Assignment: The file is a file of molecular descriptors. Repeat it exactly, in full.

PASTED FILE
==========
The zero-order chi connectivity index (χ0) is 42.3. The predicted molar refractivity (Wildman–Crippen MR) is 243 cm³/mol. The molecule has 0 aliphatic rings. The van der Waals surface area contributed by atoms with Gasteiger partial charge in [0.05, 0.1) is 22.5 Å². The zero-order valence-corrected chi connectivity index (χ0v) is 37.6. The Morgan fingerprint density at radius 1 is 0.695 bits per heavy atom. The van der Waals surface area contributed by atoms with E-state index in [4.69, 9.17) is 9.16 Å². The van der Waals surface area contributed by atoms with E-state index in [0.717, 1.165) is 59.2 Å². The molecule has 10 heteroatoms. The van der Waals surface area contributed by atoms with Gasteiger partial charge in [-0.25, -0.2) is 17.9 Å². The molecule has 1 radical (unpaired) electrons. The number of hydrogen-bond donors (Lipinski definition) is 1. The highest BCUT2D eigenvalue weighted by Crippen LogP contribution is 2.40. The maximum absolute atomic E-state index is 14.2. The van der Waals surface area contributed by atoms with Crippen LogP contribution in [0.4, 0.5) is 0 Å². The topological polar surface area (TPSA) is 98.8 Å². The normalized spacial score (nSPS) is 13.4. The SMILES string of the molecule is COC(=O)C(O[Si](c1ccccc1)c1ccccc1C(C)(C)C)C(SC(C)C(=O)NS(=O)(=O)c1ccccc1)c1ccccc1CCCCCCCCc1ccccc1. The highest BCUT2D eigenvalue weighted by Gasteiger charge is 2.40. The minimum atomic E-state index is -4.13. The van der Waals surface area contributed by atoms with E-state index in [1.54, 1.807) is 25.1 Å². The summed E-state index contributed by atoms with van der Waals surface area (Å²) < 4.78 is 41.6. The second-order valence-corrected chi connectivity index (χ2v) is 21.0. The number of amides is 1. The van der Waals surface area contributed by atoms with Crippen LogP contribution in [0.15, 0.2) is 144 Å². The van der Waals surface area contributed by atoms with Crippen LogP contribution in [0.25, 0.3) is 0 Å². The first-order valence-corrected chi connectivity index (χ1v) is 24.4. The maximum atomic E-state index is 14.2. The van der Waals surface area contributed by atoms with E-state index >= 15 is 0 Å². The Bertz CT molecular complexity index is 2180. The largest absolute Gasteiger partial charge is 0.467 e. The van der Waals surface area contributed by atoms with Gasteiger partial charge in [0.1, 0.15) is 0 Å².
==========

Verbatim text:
The zero-order chi connectivity index (χ0) is 42.3. The predicted molar refractivity (Wildman–Crippen MR) is 243 cm³/mol. The molecule has 0 aliphatic rings. The van der Waals surface area contributed by atoms with Gasteiger partial charge in [0.05, 0.1) is 22.5 Å². The zero-order valence-corrected chi connectivity index (χ0v) is 37.6. The Morgan fingerprint density at radius 1 is 0.695 bits per heavy atom. The van der Waals surface area contributed by atoms with E-state index in [4.69, 9.17) is 9.16 Å². The van der Waals surface area contributed by atoms with E-state index in [0.717, 1.165) is 59.2 Å². The molecule has 10 heteroatoms. The van der Waals surface area contributed by atoms with Gasteiger partial charge in [-0.25, -0.2) is 17.9 Å². The molecule has 1 radical (unpaired) electrons. The number of hydrogen-bond donors (Lipinski definition) is 1. The highest BCUT2D eigenvalue weighted by Crippen LogP contribution is 2.40. The maximum absolute atomic E-state index is 14.2. The van der Waals surface area contributed by atoms with Crippen LogP contribution in [0.4, 0.5) is 0 Å². The topological polar surface area (TPSA) is 98.8 Å². The normalized spacial score (nSPS) is 13.4. The SMILES string of the molecule is COC(=O)C(O[Si](c1ccccc1)c1ccccc1C(C)(C)C)C(SC(C)C(=O)NS(=O)(=O)c1ccccc1)c1ccccc1CCCCCCCCc1ccccc1. The highest BCUT2D eigenvalue weighted by Gasteiger charge is 2.40. The minimum atomic E-state index is -4.13. The van der Waals surface area contributed by atoms with E-state index in [1.54, 1.807) is 25.1 Å². The summed E-state index contributed by atoms with van der Waals surface area (Å²) < 4.78 is 41.6. The second-order valence-corrected chi connectivity index (χ2v) is 21.0. The number of amides is 1. The van der Waals surface area contributed by atoms with Crippen LogP contribution in [0.15, 0.2) is 144 Å². The van der Waals surface area contributed by atoms with Crippen LogP contribution in [0.25, 0.3) is 0 Å². The first-order valence-corrected chi connectivity index (χ1v) is 24.4. The maximum atomic E-state index is 14.2. The van der Waals surface area contributed by atoms with E-state index >= 15 is 0 Å². The Bertz CT molecular complexity index is 2180. The largest absolute Gasteiger partial charge is 0.467 e. The van der Waals surface area contributed by atoms with Gasteiger partial charge in [0.1, 0.15) is 0 Å².